Libertarian James Carr doesn’t agree that health care requires health insurance.
Carr, who is facing Republican Dave Brat and Democrat Jack Trammell in the race for Virginia’s 7th District congressional seat, provided some historic perspective to highlight that point in an interview with the Richmond Times-Dispatch.
"Before World War II -- with wage freezes, when health care became attached to a job -- very few people actually had health insurance," said Carr, a community hospital administrator.
What caught our attention here is Carr’s statement that "very few" people had health insurance prior to World War II. Currently, most Americans have some form of health insurance, so we wondered whether Carr was correct.
So how does Carr justify his statement? His campaign manager, Jill Anderson, pointed us to a half-dozen documents about health care coverage in the U.S.
One of them, a 1965 publication by the Social Security Administration, said that in 1930, there were probably 1.5 million to 2 million Americans who had some kind of private health insurance or pre-arranged payment plan for medical care. With a population of 123.2 million people then, that means that less than 2 percent of the population had private coverage. Private coverage was generally the only option. The federal government’s public insurance plans -- Medicare and Medicaid -- were created in the 1960s.
Figures from the U.S. Census Bureau show that 12.3 million Americans (9.3 percent) had private health coverage for their hospital stays in 1940, a jump of 10 million from a decade earlier. In 1950, 76.6 million Americans, or 50.7 percent, had health insurance.
What led to that jump? Topping the list would be the amazing advances in medicine in the past 75 years.
The war itself played a major role in the growth of health insurance, according to a March 2002 history of health insurance benefits from the Employee Benefit Research Institute, a think tank that examines employment-based benefits. Wages had been frozen by the National War Labor Board amid a shortage of workers as many potential employees went off to fight in the war. Employers sought to get around the wage controls in order to attract scarce workers. Providing them health insurance was one way to do that, EBRI said.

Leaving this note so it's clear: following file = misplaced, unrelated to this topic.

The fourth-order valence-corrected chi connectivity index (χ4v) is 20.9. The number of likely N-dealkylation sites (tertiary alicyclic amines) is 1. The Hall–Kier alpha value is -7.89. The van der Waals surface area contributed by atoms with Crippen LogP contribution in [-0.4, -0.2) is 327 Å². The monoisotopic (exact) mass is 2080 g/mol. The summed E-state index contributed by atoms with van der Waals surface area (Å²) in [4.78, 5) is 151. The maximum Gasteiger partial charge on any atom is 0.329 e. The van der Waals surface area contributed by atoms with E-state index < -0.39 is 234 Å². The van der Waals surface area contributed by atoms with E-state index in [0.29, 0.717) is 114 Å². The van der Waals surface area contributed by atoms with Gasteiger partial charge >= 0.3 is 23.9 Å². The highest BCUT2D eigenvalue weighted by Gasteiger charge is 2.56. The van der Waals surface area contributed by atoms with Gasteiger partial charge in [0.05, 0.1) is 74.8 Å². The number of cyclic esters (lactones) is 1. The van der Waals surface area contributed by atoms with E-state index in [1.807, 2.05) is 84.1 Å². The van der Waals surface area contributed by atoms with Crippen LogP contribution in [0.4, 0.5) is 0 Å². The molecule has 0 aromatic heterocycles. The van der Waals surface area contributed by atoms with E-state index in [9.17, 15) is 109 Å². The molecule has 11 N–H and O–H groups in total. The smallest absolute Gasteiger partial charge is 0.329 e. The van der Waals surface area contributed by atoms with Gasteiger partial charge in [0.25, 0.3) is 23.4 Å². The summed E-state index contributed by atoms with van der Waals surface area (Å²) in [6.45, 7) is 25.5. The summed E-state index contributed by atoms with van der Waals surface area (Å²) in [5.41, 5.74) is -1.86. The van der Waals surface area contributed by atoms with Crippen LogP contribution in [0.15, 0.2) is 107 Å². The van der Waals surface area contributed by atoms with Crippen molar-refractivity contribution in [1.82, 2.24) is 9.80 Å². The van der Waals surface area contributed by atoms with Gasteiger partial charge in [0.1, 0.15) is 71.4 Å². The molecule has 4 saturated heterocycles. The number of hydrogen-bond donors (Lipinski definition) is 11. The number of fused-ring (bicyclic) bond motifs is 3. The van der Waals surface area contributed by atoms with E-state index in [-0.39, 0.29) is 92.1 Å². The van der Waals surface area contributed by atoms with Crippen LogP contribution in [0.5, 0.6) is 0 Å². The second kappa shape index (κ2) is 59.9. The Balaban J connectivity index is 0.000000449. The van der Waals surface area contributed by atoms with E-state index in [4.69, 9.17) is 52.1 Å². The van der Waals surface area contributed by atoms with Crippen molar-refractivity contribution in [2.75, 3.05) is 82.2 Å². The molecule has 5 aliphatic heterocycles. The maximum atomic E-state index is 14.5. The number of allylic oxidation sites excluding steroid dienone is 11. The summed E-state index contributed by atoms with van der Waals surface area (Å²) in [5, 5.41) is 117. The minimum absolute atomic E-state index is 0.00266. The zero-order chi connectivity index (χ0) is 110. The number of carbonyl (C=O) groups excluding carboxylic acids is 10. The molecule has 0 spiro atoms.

"During this time, employers petitioned, and were granted to have benefits, particularly health benefits, not be considered part of wages," Stephen Blakely, the director of communications and managing editor at EBRI, told us. "Congress agreed to exempt health insurance benefits from taxation."
Blakely said Carr’s historic look at the prevalence of health insurance is correct.
The growth in insurance was also spurred by a growth in surgeries and hospital stays.
"(A)s late as the 1920s, hospitals were viewed as dangerous places where people went to die," Robert Helms, a resident scholar at the American Enterprise Institute, wrote in a February 2008 paper. That perception changed gradually, Helms said, as hospitals improved management, boosted physician professional standards and developed drugs to control infections.
Penicillin, an antibiotic, was used increasingly in the 1940s to control infections. This made surgeries and hospital stays safer, which led to increased demand for both surgeries and insurance to cover those procedures, Helms noted.
Jonathan Oberlander, a professor of health care policy at the University of North Carolina at Chapel Hill, said Carr’s statement is generally accurate, but isn’t relevant to today.
Back in 1940, medical care was relatively basic, he said. A victim of a heart attack, for example, would have been ordered to rest in bed, Oberlander said. With today’s advanced medical care the treatment would require surgeries and care that’s very expensive to pay for without insurance, he said.
"There is not a feasible medical care system without health insurance in 2014," Oberlander said.
Roughly 85 percent of the 310 million people in the U.S. had some form of health care insurance in 2012 either through their job, public programs like Medicare and Medicaid, or individual private plans, according to figures compiled by the Kaiser Family Foundation. That leaves 15 percent of the population -- about 48 million Americans -- who lacked health care coverage.
Carr said before World War II, very few people had health insurance.
While Carr doesn’t take into account the advances in medical care over the past 75 years, he’s right. Only about 10 percent of the U.S. population had private health insurance then, generally from an employer-based system.
We rate his statement True.